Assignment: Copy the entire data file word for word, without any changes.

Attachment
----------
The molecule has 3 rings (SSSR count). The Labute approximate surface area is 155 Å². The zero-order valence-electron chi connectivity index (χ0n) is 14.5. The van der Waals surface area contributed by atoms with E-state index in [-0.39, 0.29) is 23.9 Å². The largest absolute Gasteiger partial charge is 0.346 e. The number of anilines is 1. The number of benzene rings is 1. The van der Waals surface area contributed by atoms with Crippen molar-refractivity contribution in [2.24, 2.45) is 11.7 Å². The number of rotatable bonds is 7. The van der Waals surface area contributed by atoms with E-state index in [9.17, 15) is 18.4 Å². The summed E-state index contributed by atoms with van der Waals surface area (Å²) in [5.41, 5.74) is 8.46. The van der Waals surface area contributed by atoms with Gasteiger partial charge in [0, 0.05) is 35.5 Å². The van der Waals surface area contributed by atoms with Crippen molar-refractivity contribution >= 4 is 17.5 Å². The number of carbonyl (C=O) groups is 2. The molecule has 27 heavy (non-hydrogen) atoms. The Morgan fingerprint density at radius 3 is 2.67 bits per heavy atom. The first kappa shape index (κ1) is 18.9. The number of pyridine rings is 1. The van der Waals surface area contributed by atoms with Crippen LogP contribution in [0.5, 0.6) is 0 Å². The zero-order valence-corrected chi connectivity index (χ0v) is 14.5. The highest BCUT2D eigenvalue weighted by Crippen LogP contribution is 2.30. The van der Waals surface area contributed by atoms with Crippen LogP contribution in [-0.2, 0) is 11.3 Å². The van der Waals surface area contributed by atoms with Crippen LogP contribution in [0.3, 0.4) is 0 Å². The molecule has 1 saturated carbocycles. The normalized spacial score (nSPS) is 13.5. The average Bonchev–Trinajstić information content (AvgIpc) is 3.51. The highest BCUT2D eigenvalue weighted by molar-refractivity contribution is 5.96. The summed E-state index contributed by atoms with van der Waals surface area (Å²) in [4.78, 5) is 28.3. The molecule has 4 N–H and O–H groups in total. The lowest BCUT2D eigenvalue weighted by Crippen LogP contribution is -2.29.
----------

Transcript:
The molecule has 3 rings (SSSR count). The Labute approximate surface area is 155 Å². The zero-order valence-electron chi connectivity index (χ0n) is 14.5. The van der Waals surface area contributed by atoms with E-state index in [-0.39, 0.29) is 23.9 Å². The largest absolute Gasteiger partial charge is 0.346 e. The number of anilines is 1. The number of benzene rings is 1. The van der Waals surface area contributed by atoms with Crippen molar-refractivity contribution in [2.24, 2.45) is 11.7 Å². The number of rotatable bonds is 7. The van der Waals surface area contributed by atoms with E-state index in [9.17, 15) is 18.4 Å². The summed E-state index contributed by atoms with van der Waals surface area (Å²) in [5.41, 5.74) is 8.46. The van der Waals surface area contributed by atoms with Gasteiger partial charge in [0, 0.05) is 35.5 Å². The van der Waals surface area contributed by atoms with Crippen molar-refractivity contribution >= 4 is 17.5 Å². The number of carbonyl (C=O) groups is 2. The molecule has 27 heavy (non-hydrogen) atoms. The Morgan fingerprint density at radius 3 is 2.67 bits per heavy atom. The first kappa shape index (κ1) is 18.9. The number of pyridine rings is 1. The van der Waals surface area contributed by atoms with Crippen LogP contribution in [0.5, 0.6) is 0 Å². The zero-order valence-corrected chi connectivity index (χ0v) is 14.5. The highest BCUT2D eigenvalue weighted by Crippen LogP contribution is 2.30. The van der Waals surface area contributed by atoms with Crippen LogP contribution in [-0.2, 0) is 11.3 Å². The van der Waals surface area contributed by atoms with Crippen LogP contribution in [0.3, 0.4) is 0 Å². The molecule has 1 saturated carbocycles. The normalized spacial score (nSPS) is 13.5. The average Bonchev–Trinajstić information content (AvgIpc) is 3.51. The highest BCUT2D eigenvalue weighted by molar-refractivity contribution is 5.96. The summed E-state index contributed by atoms with van der Waals surface area (Å²) in [4.78, 5) is 28.3. The molecule has 4 N–H and O–H groups in total. The lowest BCUT2D eigenvalue weighted by Crippen LogP contribution is -2.29.